1800s |

Lewis & Clark Reach First White Settlement – 9/20/1806

On September 20th of 1806, on their way back from their famous expedition, Lewis and Clark reached the first white settlement they had seen since leaving the east back in 1804. The settlement was located along the Missouri River. It was a frontier village called La Charette.

President Jefferson had chosen Meriwether Lewis as the expedition's commander, because of his reputation for having all the qualities needed to undertake such a journey. Lewis chose his friend, William Clark, as second in command. In 1803, Jefferson sent Lewis to Philadelphia to study medicine and astronomy.

In 1804, Meriwether Lewis and his friend, William Clark, embarked on an expedition that would take them all the way from Saint Louis, Missouri to Fort Klatsop, in northwestern Oregon. It would be the first expedition to cross the western part of the continental United States. The expedition was called Corps of Discovery.

Along the way, Lewis and Clark experienced many adventures, and met a few friendly Indian tribes. They even traded with a Brule (Lakota / Sioux) chief named Black Bull, near what is now Pierre, South Dakota. Black Bull was the grandfather of the famous Chief Crazy Horse, although Crazy Horse had not yet been born. Black Bull was actually the father of Crazy Horse's mother, but even she had not yet been born.

Of all the different native tribes Lewis and Clark met, there was only one violent confrontation, when a group of Blackfeet from the Piikani nation tried to steal rifles from Lewis' group. A fight broke out and two Native American people were killed.

Eventually, Lewis and Clark arrived at their destination. Their travels had taken them from Missouri, into Iowa, through Nebraska, into South Dakota, up to North Dakota, through Montana, through Idaho, and finally into Fort Klatsop, at the extreme northwestern corner of Oregon, near the border of the state of Washington. The crew wintered at Fort Klatsop, before commencing their return to Saint Louis.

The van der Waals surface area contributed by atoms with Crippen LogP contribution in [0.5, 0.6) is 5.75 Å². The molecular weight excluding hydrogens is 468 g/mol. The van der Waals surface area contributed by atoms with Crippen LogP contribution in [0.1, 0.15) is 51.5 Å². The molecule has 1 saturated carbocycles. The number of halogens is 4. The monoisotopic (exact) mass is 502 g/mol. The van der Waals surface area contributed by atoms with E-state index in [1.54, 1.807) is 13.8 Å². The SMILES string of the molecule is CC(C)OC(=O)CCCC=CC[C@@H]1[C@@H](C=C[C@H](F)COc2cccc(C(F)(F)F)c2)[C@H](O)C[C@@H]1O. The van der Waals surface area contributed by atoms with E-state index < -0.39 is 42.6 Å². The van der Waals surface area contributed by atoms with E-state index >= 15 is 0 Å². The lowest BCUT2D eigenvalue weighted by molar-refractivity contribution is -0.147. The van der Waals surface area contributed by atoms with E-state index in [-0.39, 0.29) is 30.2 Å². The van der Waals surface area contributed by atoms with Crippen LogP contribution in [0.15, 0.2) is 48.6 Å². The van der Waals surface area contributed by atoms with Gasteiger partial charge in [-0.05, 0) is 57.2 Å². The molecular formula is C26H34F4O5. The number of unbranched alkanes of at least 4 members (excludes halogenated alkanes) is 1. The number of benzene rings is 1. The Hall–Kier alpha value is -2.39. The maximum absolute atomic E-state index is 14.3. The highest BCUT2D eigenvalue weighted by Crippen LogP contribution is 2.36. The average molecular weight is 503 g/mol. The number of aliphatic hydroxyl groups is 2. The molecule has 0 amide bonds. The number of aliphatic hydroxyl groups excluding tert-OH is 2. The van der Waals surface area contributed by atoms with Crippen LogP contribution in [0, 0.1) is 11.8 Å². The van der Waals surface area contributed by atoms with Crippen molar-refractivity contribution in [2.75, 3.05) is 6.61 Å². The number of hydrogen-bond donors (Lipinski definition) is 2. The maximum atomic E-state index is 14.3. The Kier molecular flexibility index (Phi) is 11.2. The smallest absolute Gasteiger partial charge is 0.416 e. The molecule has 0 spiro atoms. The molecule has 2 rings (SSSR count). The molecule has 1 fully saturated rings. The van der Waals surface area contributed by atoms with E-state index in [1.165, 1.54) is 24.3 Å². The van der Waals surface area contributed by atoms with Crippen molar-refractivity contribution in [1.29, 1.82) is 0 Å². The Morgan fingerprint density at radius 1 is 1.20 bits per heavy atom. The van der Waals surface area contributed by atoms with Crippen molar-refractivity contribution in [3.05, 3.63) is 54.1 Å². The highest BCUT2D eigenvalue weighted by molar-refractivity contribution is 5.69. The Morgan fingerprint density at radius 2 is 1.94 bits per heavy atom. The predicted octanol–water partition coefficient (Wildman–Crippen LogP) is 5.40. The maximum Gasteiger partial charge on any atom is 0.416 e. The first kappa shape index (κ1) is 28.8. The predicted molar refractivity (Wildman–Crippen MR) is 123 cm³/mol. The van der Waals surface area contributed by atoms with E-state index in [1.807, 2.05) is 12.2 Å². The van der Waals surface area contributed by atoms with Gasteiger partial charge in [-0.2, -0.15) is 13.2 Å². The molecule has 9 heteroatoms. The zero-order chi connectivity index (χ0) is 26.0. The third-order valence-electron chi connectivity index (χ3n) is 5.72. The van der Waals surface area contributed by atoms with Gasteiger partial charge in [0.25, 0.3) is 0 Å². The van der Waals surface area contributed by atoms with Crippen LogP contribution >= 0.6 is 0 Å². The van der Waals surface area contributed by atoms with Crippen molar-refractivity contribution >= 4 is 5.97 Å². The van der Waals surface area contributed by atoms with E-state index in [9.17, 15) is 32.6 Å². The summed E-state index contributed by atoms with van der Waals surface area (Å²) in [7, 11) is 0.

La Charette was the last white settlement if you were heading west, and the first white settlement for those moving east. Lewis & Clark reunited with the people of La Charette when they had almost completed their journey. According to Lewis' journal entry, the people of La Charette gave Meriwether Lewis, William Clark, and all their U.S. Army volunteers a hero's welcome home.

Before embarking on the last leg of their journey, Meriwether Lewis asked that the mail be held at the post office in La Charette, just long enough so he could write a letter to President Thomas Jefferson, who had commissioned the voyage, which was intended to explore newly purchased territory, to find a manageable route from east to west, and to establish an American presence in the west, before the Europeans would try to claim it. On a secondary note, to study the area's plants, animals, and geography, to draw maps, and to establish trade with local native tribes.

In the letter, Commander Lewis let President Jefferson know that the expedition had been a success.  

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Mark Hinderberg


Retired History Professor at Vanderbilt University. Love taking a portal through time and sharing my knowledge with anyone else who loves reading about history. It is my passion and my greatest hobby.